Minjee Lee sets 54-hole scoring record, leads U.S. Women’s Open by three


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SOUTHERN PINES, N.C. — Minjee Lee was grinning broadly for much her third round at the U.S. Women’s Open, waving to the galleries while navigating Pine Needles golf club as if the Australian barely had a care on a glorious Saturday afternoon.

Even on errant shots, so rare they could be counted on one hand, Lee simply shrugged her shoulders and summoned exquisite touch either to save par or extract birdie from uncomfortable positions on the way to the record for lowest 54-hole score at the U.S. Women’s Open.

Lee, 26, carded a 4-under-par 67 to reach 13-under 200 for the tournament and close in on the second major title of her career after winning the Evian Championship in France last year, when she stormed back from a seven-stroke deficit in the final round to defeat Jeong-Eun Lee on the first playoff hole.

U.S. Women’s Open leader board

“Yeah, I’m pretty calm,” said Lee, who was easy to spot on the course wearing a bright red top and reflective sunglasses. “My personality is pretty calm anyway. I don’t think I get too high or too low. That’s a strength of mine.”

Lee’s closest pursuer is Mina Harigae (1-under 70), who played in the final pairing with Lee and began the third round in a tie for first at 9 under. But Harigae, who trails by three, bogeyed Nos. 11 and 12 while Lee reeled off four consecutive birdies beginning at the ninth to swing the tide atop the leader board.

England’s Bronte Law was alone in third place, six shots behind Lee thanks to a third-round 68, and amateur sensation Ingrid Lindblad was part of a crowded field at 6 under. Included in that group of six was world No. 1 Jin Young Ko, who holed out from the fairway at No. 18 to complete her round at even-par 71.

Lee didn’t produce one of those unlikely shots in the third round, but her command around the course still allowed her to break by one stroke the previous 54-hole record Hall of Famer Julie Inkster established in 1999 at Old Waverly Golf Club in West Point, Miss.

Lee, ranked No. 4 in the world, hit 13 of 14 fairways for a second consecutive round and was perfect on 11 putts within five feet. She also hit 14 of 18 greens in regulation (77.8 percent) to rank tied for fourth for the round and tied for fifth in that statistic over 54 holes, hitting 43 of 54 (79.6 percent).

“I’m just going to stick to what I know,” Lee said of her strategy heading into the final round. “I’ve been to plenty of U.S. Opens and been in pressure situations like this before. Just take away my experience from the other events and the other Opens and try to get it done tomorrow.”

Lee, whose best showing at U.S. Women’s Open is a tie for 11th in 2017, rallied after a two-shot swing at the 188-yard par-3 fifth hole that is playing as the second-most difficult hole of the tournament.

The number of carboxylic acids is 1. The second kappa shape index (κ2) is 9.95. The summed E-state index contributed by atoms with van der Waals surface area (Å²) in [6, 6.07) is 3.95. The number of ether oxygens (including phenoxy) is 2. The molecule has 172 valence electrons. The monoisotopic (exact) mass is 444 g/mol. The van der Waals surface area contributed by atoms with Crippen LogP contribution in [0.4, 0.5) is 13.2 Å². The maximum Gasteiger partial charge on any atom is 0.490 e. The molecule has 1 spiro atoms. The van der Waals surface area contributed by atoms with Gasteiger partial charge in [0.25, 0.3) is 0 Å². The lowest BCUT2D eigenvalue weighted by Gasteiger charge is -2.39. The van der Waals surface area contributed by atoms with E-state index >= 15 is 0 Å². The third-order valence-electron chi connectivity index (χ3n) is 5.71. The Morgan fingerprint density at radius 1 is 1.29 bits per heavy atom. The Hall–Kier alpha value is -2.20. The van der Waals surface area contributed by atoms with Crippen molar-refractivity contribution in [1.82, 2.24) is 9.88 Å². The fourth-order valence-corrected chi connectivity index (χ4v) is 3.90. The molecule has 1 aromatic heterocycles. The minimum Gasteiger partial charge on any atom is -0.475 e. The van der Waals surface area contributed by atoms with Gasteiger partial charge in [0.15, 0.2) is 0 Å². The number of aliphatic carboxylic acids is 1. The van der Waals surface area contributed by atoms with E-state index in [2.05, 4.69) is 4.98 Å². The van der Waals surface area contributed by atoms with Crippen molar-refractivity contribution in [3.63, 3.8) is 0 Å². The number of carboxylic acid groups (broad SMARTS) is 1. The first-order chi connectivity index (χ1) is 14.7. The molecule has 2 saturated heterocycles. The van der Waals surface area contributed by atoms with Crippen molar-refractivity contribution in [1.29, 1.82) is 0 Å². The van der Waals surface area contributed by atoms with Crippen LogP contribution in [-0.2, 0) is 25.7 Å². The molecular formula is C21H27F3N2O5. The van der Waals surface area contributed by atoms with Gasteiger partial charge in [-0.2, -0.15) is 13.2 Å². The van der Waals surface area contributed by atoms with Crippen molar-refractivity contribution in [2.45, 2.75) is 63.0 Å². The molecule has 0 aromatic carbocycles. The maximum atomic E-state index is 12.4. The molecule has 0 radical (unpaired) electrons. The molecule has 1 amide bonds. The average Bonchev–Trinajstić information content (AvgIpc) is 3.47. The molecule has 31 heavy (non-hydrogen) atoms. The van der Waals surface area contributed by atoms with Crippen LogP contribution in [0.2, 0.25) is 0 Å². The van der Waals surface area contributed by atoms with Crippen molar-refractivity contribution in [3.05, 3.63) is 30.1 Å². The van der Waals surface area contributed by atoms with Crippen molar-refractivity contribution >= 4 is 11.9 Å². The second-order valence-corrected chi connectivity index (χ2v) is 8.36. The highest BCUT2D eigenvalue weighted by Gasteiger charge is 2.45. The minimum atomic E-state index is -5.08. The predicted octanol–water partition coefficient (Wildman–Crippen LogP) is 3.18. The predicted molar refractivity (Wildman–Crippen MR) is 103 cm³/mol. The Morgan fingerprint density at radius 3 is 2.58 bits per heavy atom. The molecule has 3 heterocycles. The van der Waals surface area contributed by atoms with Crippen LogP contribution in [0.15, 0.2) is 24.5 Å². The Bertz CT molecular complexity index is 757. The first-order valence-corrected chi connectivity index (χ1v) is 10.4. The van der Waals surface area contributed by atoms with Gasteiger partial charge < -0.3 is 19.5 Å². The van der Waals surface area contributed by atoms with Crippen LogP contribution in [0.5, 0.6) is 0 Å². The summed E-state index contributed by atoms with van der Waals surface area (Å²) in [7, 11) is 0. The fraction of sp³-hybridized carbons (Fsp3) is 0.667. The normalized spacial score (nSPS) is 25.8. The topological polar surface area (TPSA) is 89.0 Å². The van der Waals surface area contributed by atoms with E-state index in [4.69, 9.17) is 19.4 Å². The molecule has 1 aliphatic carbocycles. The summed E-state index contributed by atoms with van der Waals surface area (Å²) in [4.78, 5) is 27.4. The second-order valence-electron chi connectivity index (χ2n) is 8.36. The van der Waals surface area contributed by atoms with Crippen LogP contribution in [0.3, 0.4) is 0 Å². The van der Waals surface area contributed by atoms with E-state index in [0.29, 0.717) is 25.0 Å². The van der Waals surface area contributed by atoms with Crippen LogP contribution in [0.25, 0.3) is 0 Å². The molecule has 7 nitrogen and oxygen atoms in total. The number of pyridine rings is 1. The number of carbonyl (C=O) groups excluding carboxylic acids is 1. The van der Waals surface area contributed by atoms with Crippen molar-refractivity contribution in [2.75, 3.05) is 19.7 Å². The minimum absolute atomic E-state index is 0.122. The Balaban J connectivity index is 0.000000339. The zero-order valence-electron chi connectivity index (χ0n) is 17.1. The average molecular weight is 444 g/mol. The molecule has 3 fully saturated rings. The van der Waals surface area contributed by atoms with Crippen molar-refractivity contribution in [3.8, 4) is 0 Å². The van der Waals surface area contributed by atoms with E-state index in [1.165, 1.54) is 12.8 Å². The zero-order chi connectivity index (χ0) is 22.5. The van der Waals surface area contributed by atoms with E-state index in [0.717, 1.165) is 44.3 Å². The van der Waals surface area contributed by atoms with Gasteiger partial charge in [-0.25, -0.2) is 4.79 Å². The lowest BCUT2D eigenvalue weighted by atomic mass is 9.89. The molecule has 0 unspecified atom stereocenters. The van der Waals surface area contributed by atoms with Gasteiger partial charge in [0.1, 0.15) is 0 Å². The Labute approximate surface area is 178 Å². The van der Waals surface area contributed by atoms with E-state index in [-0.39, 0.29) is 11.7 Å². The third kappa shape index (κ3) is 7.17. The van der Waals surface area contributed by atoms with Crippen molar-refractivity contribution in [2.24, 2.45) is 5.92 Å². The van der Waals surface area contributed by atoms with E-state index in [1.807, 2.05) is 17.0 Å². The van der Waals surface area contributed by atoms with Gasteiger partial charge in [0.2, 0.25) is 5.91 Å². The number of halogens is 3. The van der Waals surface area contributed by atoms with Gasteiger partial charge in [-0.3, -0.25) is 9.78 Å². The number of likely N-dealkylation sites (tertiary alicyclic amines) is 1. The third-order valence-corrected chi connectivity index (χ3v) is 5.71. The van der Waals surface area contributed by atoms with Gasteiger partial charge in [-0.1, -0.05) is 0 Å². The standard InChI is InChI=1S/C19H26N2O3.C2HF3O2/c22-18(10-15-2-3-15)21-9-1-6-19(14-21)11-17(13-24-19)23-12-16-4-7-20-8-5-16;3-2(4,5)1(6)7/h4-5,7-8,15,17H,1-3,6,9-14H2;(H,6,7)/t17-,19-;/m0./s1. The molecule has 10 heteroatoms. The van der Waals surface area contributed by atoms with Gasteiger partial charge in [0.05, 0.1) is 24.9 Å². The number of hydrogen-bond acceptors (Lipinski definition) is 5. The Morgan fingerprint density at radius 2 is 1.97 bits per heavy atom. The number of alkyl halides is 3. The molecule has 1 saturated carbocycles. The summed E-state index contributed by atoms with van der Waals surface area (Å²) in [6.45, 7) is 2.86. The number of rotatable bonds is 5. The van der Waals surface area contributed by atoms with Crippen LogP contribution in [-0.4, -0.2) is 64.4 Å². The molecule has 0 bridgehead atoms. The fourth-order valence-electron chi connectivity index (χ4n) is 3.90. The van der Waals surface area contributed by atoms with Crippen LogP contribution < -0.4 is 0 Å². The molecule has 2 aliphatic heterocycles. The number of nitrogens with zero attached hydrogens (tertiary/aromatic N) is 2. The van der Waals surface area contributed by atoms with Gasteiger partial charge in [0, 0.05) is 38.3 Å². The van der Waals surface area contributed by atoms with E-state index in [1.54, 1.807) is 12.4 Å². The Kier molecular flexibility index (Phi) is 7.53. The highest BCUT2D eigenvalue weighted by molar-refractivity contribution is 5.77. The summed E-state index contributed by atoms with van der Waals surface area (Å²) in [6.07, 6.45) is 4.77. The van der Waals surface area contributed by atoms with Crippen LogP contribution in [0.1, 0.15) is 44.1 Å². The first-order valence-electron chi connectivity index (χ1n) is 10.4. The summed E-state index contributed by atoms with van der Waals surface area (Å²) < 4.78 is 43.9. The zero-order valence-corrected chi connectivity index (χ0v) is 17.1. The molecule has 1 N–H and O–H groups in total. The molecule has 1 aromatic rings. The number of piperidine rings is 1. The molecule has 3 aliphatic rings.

Harigae pulled a 4-hybrid from her bag and coaxed her tee ball to five feet of the flagstick. Lee’s tee shot wound up on the right fringe some 45 feet from the cup. Her second shot stopped inside of eight feet, but Lee missed the par putt to fall to 8 under before Harigae’s bid hung on the left edge and dropped to get her to 10 under.

Harigae dropped a shot after bogeying the seventh for the second day in a row but followed with a near hole-out at the eighth, where her approach settled an inch from the hole for a tap-in birdie. Two holes earlier, Lee hit her approach at the 399-yard par 4 to within seven feet and drained the putt to get back to 9 under.

Harigae owned a one-stroke lead at the turn by rolling in a five-foot birdie putt at the ninth to reach 11 under, but Lee matched that by sinking an 11-footer to ignite her birdie barrage.

“You know, I was a little nervous in the beginning, but I was able to hit some good shots,” Harigae said. “My middle was pretty good. Then got a little — hit a little squirrelly shots, but then I made a good birdie on 16. I think overall I’m just happy with the way I was able to hang in there.”

Two groups ahead were Ko and Lindblad, the world’s second-ranked amateur who continued her improbable run through the U.S. Women’s Open with putting and iron play in the early stages Saturday as crisp and confident as professionals with résumés far more extensive.

At the 391-yard par-4 fourth, for instance, the two-time SEC player of the year at LSU landed her approach to seven feet and sank the putt to reach 9 under and a three-way share of the lead.

But she gave a shot back at the fifth and made three more bogeys on her inward nine to dampen her hopes of becoming just the second amateur to win the U.S. Women’s Open.

“It was a really good start, and then I kind of hit a really bad shot on five, made bogey,” said Lindblad, whose 65 in the opening round set the amateur record for lowest 18-hole score in a USGA championship. “But still said keep the doubles off the scorecard and make bogeys instead of doubles. Overall it was okay today.”


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